Whitney just wants to ‘represent the people’
By JOHN RISHEL
LOCK HAVEN — Michele Whitney, 50, who is seeking the Republican nomination for Clinton County commissioner, said she is all about representing the people.
“I don’t really have a platform. I don’t really have an agenda. My job running for commissioner is to represent the people. It is what the people want me to do for them in order to serve,” she said.
Asked why she wants this job, she replied, “Clinton County has an 18 percent poverty rate. One out of every two of our citizens leave the county to go to employment in other counties such as Centre or Lycoming. We are in a downward spiral. You learn a lot when you go door-to-door, let me tell you. When you go out to these areas, and you see Renovo, Loganton, and these rural areas that need help… our county is not doing that. They seem to be supporting the county seat of Lock Haven, but they are not supporting the wealth within the county itself. You go to Renovo, it is dilapidated. It is almost like a ghost town. It has so much potential and so much ability. It used to be a railroad giant. Now it is nothing much. I don’t want to say it is ‘nothing,’ either, but there is a lot of potential there and we have a lot of growth to do there, and a lot of expertise to tap into.
” I think we can get the county back on the right road. It is going to take a lot of marketing, outreach, and we are going to have to stop waiting for people to show up. We can’t wait for businesses and industries to come here. We are not doing a good job marketing ourselves, putting ourselves out there and networking. There is no reason we can’t network with people from California, Las Vegas, or New York. That is how you get that kind of business to come in … form that relationship, market, and sell the county to all these different entities. Maybe they aren’t a perfect fit, but they may know somebody who is. We don’t have very much outreach.”
Whitney said she is not a politician, but rather “one of the people.. a taxpayer representing the people. I am not a part of the political machine. Our politicians seem to think that we are here to support them. We pay taxes, they spend it. They increase taxes, they spend it. It is just an ever evolving situation that doesn’t help anybody. They’re supporting them. The taxpayer is supporting the political machine. They take care of themselves, ask the taxpayer for more money and build themselves a building. They expand government, give each other raises, and everybody is happy… except for the taxpayers, because we are supposed to keep feeding them money. What do we get in return? A bummed out economy that is not growing. Our tax base is losing buildings. We are losing money off of the tax rolls. We have devastated areas. I am not a politician.”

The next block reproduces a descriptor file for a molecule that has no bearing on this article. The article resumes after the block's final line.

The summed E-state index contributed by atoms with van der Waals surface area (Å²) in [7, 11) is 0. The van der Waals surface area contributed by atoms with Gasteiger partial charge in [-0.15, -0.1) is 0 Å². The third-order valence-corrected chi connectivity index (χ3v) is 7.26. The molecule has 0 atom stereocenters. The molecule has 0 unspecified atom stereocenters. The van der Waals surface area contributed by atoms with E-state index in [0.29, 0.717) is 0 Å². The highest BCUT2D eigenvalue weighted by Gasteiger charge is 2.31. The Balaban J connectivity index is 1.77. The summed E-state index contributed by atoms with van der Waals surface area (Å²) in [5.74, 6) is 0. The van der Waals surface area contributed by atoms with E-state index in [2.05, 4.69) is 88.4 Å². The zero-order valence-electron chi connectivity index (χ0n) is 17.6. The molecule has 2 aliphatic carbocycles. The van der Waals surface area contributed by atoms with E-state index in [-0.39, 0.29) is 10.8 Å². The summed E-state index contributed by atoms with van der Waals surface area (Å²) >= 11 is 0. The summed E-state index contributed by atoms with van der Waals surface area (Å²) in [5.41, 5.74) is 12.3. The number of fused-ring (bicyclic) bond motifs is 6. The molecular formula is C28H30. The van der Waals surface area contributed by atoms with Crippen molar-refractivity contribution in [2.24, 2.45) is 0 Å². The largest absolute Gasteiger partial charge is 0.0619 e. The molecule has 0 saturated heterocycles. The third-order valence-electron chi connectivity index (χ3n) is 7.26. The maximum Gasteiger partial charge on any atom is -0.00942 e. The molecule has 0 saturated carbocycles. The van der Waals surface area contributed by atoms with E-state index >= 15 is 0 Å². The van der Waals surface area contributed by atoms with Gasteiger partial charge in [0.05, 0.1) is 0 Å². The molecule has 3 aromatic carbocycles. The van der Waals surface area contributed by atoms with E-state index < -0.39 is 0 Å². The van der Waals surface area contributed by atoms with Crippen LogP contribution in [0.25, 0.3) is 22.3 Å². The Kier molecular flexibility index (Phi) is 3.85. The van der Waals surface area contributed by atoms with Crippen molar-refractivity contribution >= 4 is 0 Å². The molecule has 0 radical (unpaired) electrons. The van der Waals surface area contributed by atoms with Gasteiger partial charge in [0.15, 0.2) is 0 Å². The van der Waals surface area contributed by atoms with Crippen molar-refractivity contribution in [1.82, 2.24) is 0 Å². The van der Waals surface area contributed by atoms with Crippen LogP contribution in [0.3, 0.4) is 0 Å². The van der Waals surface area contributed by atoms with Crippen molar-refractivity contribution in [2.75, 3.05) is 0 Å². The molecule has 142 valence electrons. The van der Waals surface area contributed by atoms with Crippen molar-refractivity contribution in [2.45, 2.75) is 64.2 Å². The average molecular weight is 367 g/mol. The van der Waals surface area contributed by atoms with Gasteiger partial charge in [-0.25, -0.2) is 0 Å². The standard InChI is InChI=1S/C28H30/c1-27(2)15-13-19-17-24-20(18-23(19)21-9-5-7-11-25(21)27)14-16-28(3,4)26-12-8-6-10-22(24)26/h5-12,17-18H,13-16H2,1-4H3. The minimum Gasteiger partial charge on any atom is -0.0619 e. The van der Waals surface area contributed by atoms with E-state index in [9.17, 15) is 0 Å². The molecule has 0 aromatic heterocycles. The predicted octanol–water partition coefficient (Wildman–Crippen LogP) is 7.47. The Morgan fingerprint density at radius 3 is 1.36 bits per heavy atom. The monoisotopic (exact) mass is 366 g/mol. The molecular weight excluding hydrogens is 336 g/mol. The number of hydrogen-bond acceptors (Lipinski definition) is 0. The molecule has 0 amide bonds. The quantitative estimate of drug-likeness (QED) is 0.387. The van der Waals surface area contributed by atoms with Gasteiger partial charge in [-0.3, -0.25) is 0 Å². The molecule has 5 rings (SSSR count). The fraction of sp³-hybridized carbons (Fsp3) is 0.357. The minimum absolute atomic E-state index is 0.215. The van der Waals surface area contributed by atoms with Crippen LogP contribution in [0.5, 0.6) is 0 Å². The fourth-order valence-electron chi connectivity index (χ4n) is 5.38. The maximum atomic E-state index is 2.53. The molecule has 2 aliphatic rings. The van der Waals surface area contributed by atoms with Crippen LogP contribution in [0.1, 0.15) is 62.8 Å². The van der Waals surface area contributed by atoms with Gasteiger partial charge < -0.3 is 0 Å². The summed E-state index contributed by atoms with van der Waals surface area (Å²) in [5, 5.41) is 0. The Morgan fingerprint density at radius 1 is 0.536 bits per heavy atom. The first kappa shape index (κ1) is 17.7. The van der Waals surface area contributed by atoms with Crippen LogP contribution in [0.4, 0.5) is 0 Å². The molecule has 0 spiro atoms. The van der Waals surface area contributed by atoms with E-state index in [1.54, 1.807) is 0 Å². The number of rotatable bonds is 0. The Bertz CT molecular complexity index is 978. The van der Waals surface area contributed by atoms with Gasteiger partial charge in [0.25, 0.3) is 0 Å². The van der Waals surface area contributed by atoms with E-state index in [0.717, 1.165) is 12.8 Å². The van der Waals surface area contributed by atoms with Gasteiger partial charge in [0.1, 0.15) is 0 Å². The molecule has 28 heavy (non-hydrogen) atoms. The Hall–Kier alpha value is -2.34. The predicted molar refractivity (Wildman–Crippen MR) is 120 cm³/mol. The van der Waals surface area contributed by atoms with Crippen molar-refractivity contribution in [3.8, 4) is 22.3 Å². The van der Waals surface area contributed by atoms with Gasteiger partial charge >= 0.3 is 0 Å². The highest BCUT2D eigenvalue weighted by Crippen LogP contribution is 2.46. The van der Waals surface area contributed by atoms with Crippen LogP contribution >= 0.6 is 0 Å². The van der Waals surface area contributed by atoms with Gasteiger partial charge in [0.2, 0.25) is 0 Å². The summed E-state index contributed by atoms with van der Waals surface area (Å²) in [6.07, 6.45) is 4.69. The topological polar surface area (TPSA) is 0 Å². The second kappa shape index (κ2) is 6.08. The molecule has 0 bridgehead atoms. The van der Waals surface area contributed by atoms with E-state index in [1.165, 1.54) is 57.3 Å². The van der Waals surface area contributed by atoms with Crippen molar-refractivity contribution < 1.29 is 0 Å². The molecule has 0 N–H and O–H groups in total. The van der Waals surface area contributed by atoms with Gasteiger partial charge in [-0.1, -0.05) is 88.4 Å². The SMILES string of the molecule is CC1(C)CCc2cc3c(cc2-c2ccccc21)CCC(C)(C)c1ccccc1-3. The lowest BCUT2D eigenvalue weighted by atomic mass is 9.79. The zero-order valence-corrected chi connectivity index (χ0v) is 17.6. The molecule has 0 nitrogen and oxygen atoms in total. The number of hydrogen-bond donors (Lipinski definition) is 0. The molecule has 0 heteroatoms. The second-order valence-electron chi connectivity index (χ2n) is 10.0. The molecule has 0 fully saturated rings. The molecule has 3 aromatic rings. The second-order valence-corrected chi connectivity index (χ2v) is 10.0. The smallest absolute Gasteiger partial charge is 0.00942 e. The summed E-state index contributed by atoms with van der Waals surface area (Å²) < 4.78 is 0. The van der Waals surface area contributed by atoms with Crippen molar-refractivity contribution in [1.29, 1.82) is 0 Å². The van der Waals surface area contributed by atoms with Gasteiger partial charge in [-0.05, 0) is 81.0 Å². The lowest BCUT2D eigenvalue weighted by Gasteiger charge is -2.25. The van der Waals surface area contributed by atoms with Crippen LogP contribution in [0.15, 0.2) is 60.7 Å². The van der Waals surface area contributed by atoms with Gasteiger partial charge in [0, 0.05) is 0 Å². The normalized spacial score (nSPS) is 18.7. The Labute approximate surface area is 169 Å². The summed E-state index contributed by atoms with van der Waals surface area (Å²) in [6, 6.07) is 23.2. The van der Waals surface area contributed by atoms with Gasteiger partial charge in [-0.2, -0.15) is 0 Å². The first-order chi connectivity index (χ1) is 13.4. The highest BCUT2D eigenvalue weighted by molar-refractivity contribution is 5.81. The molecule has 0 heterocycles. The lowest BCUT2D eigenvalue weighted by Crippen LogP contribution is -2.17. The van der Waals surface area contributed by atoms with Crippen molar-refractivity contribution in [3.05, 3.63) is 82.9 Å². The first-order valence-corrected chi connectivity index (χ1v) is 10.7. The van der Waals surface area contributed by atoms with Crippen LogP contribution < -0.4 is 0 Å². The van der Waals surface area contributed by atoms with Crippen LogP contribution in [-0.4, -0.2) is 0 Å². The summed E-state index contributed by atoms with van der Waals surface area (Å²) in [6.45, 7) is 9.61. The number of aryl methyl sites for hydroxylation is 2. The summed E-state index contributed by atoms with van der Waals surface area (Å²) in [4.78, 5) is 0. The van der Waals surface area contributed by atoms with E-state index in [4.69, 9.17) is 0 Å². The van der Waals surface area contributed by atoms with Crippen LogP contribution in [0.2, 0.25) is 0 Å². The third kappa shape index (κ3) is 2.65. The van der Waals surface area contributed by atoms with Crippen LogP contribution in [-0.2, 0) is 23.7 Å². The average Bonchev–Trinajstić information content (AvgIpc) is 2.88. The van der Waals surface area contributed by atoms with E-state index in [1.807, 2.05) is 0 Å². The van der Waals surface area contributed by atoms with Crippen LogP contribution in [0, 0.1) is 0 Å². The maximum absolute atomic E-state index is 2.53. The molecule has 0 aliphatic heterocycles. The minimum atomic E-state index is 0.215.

As far as changes needed to be made, Whitney said, “The political machine is fully functional in Clinton County’s government, let me tell you. When looking for answers, there is very little transparency. As a member of the public, when I go to a meeting, I want to know what is going on in the county. It is difficult to find out exactly what is in the budget, how much money was spent on exactly what, where did it come from and where is it going. We need to open the government up and give it back to the people. This is what we are spending money on, wasting money on, the direction we are headed and where the county should be going. That information is helpful to the public. We shouldn’t have a board of three people sitting up there on a bench, on a pedestal, saying ‘this is what we are going to do’, without any public input. The only time we have any public input is when you happen to stagger onto something in the newspaper that someone picked up on. The county doesn’t really have very much interaction with the public, and that is definitely something that needs to be changed.”
Asked about the most important issue that needs to be addressed, Whitney responded, “It is definitely no new taxes, meaning property taxes. The current commissioners recently proposed a new $5 vehicle tax. My husband and I were very instrumental in bringing that to light. We had seen it in the newspaper and said ‘we better go, because they are actually going to pass that.’ I do believe that they would have, if we hadn’t gone to the meeting and asked for a town hall. They had it open to the public and plenty of people showed up. We actually stopped that tax, and I think that was very important.
“No new taxes, our people can’t afford it. We have to expand our market. It has been referred to as ‘brain drain’, and it is an actual term. That is when your kids grow up and they move out of the area for a college or a career, and they don’t come back to the rural area, because it may not support what they are looking for… which would be a nice familiar area to raise their children. What happens when they don’t return? They learn all these wonderful things out in the world, but they are not bringing it back home. That is something that definitely needs addressed. We need to incentivize that in particular. We have to give them outdoor recreational areas, community theatre, economic development. All the things that they want to return home with their expertise in order to enjoy living here again. Our kids come home and it is stagnant. You look at my husband. He came back. He has a master’s degree in economic and community development. I came back with an executive Microsoft position doing technology. It is important to bring those people back in order to help the local area advance, and to further themselves with forward, out-of-the-box thinking. There is an opportunity to bring more things to the area like social media marketing. There is a radio station in the county, and things like that, where we can do so much. We can do viral marketing campaigns. These are all very good things and it is very important.”